Watermedia Paintings You’ll Love
Since this year marks a significant anniversary for Watercolor Artist, what better way to not only celebrate 25 years of publication but also 25 years of remarkable watermedia paintings?
From watercolor paintings by famous artists and beloved instructors to works from painters who, at the time of publication, were at the cusp of their careers, here are 25 watermedia paintings from 25 talented artists. Get ready to be inspired to grab your paintbrush and start painting.
To progress your love of watercolor with skill and know-how, consider the Watercolorist’s Essential Workshop: Color and Value, available as a download or DVD.
And enjoy this free watercolor lesson on painting the colors of the night to kick off the lesson!
1. Bideford by Frank Webb
When Frank Webb works on location, he recasts the landscape, infusing what he sees with the qualities he thinks are important in a painting.
“In general, I use intense colors, which are completely arbitrary, having no reference to the local color,” notes Webb. “But, for me, the shapes are the most important element. Good shapes must be created. They can’t be copied.”
2. October Russet by Tony Couch
To paint autumn foliage, like that seen in October Russet, Tony Couch sticks to a range of warm colors — from red to yellow/green. To keep his colors bright, he places complementary colors near one another on the paper. But, Couch doesn’t mix the complements, which would create a dull gray.
3. Koi 98, No. 1 by Cheng-Kee Chee
Watermedia Paintings like Cheng-Kee Chee’s Koi 98, No. 1 come to life as an expressive, intuitive abstraction. They’re filled with the surprises and accidental happenings that characterize wet-into-wet painting.
Colors blend and follow their own laws, and the paint is allowed to work for itself. Following that, the painting process moves into a more conscious and structured phase.
4. Lily Sleeping by Mary Whyte
For the painting, Lily Sleeping, Mary Whyte’s goal was to not only recreate the quality of light on her subject’s face, but also the feeling of warmth and safety, and to capture the look and feel of child’s dream.
“To suggest the pattern of the quilt, I laid down washes, then dabbed in places with crinkled plastic wrap,” explains Whyte. “To create an otherworldly, dreamlike effect, I dropped pieces of yarn into the background as well as pieces of paper towel I had cut into leaflike shapes.”
5. The Wash by Milford Zornes
Line is the most important graphic element in a painting, followed by value then color, according to Milford Zornes (1908-2008). When painting, he mentally traced the progress of a line in four ways: horizontal, vertical, angular and curved.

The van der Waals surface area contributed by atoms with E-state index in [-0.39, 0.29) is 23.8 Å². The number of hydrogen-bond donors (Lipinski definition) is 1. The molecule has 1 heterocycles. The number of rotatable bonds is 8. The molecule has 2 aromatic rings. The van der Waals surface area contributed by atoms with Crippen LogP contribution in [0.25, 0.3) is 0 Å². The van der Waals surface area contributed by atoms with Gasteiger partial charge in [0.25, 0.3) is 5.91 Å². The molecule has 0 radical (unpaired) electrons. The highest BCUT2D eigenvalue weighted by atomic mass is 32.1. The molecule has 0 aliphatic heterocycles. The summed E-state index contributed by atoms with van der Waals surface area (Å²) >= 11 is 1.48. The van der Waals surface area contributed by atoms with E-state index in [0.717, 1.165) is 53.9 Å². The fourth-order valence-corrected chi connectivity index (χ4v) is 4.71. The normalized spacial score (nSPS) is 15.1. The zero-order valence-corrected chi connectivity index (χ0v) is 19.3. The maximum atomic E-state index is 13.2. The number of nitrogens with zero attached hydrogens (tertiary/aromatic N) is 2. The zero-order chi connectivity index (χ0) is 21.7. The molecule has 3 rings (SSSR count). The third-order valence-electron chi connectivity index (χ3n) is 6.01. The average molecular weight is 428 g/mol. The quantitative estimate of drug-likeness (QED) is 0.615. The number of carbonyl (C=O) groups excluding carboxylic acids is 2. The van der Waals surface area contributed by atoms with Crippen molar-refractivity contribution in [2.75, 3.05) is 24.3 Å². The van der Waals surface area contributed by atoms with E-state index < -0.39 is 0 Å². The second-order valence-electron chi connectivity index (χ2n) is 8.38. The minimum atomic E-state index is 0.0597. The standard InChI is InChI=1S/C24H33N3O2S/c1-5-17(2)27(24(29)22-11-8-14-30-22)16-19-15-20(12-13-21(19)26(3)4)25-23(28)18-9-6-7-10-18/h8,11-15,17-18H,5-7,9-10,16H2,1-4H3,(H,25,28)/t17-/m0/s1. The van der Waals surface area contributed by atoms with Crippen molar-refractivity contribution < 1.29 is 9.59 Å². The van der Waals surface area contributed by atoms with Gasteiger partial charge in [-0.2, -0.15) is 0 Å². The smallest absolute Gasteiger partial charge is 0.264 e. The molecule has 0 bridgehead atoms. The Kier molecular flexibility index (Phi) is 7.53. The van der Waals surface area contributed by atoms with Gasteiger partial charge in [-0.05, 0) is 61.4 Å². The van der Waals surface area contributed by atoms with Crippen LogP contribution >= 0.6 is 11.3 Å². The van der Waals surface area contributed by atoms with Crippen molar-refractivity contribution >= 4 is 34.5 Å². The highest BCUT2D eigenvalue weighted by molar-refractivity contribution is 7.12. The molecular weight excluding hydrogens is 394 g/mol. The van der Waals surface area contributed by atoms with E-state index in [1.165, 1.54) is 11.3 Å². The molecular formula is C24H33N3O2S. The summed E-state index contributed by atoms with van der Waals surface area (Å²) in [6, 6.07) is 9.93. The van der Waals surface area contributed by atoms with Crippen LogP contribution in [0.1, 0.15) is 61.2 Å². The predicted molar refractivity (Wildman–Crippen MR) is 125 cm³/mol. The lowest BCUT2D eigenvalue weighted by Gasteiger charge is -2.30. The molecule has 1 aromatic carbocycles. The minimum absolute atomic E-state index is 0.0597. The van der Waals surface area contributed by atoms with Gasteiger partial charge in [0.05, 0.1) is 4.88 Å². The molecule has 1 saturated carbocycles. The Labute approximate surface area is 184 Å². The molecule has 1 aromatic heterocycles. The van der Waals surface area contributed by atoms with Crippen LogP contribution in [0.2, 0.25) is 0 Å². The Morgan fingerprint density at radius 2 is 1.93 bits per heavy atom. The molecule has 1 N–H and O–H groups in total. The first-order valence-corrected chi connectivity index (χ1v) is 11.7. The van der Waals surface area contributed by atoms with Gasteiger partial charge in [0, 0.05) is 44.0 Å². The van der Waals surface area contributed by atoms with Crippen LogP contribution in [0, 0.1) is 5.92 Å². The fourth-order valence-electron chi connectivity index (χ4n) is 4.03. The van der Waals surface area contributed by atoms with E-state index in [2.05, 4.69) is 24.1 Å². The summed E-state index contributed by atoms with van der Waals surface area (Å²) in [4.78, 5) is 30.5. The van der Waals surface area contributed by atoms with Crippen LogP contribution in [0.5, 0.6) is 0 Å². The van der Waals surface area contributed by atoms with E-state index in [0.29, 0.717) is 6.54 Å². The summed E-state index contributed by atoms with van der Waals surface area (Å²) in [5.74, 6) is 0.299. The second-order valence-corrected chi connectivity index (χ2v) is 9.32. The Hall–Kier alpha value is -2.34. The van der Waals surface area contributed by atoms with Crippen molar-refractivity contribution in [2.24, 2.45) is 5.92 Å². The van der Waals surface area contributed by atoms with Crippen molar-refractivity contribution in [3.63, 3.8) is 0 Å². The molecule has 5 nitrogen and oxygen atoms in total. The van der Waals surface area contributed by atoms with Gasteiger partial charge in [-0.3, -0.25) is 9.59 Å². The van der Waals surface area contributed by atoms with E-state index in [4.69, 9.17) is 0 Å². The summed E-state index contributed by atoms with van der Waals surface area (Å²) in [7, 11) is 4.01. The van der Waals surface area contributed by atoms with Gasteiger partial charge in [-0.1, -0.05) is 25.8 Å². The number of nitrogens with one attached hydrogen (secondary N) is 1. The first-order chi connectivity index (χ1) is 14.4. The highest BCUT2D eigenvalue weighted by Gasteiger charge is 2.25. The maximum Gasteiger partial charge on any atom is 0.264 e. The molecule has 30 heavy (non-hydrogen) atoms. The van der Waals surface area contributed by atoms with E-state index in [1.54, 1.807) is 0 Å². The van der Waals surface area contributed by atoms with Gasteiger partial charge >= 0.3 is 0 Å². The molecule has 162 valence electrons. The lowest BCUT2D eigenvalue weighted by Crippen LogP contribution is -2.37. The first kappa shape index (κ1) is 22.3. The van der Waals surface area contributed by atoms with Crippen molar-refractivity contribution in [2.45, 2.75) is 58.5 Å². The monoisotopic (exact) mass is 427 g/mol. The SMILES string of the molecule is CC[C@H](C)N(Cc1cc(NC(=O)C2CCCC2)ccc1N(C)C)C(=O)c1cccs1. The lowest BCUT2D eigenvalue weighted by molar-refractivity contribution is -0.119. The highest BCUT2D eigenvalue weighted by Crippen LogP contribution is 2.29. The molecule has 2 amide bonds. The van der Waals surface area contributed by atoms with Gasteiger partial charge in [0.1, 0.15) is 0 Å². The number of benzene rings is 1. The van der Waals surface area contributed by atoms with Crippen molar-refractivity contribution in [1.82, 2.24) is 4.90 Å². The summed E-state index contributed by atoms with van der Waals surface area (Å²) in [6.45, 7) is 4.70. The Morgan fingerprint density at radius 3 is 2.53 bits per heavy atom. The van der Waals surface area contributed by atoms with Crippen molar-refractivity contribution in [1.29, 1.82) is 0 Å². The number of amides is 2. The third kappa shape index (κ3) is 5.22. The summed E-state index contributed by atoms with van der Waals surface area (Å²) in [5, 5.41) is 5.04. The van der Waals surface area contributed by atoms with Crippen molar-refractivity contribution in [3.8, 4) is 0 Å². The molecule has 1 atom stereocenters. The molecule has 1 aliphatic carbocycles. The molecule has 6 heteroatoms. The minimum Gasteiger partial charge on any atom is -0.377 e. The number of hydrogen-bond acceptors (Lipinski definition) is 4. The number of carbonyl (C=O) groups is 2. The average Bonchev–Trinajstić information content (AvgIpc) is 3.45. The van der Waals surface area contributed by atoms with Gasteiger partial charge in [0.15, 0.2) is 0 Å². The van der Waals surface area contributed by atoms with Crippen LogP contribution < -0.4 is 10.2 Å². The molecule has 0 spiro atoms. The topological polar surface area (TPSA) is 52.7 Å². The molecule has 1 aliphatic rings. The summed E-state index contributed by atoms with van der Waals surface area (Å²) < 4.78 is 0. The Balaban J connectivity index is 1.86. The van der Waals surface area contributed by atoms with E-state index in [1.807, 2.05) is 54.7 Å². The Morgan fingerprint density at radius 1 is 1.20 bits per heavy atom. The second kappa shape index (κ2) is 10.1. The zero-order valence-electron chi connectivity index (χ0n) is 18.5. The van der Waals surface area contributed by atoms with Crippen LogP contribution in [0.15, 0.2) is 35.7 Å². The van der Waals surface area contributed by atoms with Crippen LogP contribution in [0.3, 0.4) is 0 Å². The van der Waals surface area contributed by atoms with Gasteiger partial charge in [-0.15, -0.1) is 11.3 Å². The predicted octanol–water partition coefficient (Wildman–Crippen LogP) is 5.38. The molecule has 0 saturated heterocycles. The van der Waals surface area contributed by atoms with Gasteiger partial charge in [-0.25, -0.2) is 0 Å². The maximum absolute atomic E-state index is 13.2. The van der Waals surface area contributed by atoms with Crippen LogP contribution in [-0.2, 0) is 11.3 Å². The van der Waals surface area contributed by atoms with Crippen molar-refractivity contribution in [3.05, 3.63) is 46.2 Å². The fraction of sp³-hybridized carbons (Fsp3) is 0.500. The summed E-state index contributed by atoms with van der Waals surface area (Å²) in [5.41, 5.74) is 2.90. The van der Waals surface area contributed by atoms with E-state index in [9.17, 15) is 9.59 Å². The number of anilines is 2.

“When I’m painting a tree,” said Zornes. “I think to myself, ‘OK, go vertical out of the ground for the first trunk. Stop. Curve into the branches. Stop. Thrust out at an angle for the smaller branches. Stop.’”
6. Tenuousness by José Apaza
The dim values in Peruvian-born, Mexican artist José Apaza’s Tenuousness reflect the meditative state of the figure. “Every human being is a summary of universal wisdom,” he states. “Humble people are my greatest teachers and have exerted a great influence on me.”
7. Camara de Lobos, Madeira, Portugal by Eugen Chisnicean
Moldovan artist Eugen Chisnicean painted Camara de Lobos, Madeira, Portugal on an island in the Atlantic Ocean called Madeira.
“It was such a different world, unlike any place I’d ever been,” recalls Chisnicean. “The scene had everything I needed to make a painting: mountains, houses, boats, people. I tried to combine all the elements in a natural way and to create harmony between the shapes.”
8. Tapestry by Paul Jackson
While standing on the observation deck of the Empire State Building, Paul Jackson took reference photos for his large painting, Tapestry.
“The photos were shot at dusk, but they allowed me to keep track of all the buildings,” says Jackson. “This isn’t photographic realism. Everything is in this painting — all of my feelings about, and memories of, New York City.”
9. Wind Song by Joseph Raffael
The subject of artist Joseph Raffael’s Wind Song is his garden. For the artist, this garden is a constant source of inspiration.
10. Foxy Lady II by Frederick C. Graff
Artist Frederick C. Graff believes it’s crucial for his art to go beyond simply recording facts and to convey what he sees in an “unrestricted yet semicontrolled” way.
“In Foxy Lady II, for example, the complex array of planes in the foreground suggests the paraphernalia of a boatyard without actually describing it in detail,” notes Graff. “Likewise, the bluish-green masses in the background give the impression of a forest of pine trees.”
11. Green Dot Jug With Sunflowers/Maine by Carolyn Brady
The striking still life, Green Dot Jug With Sunflowers/Maine, by Carolyn Brady demonstrates why the virtuoso colorist is considered a master of contemporary American Realism.
12. Equilibrium by Denny Bond
Denny Bond created Equilibrium while dining in Jamestown, Rhode Island. “I was originally attracted to the light hitting the teal walls,” explains Bond. “So I urged my wife to move into the light but still leave room for me to see the equestrian image painted on the wall.”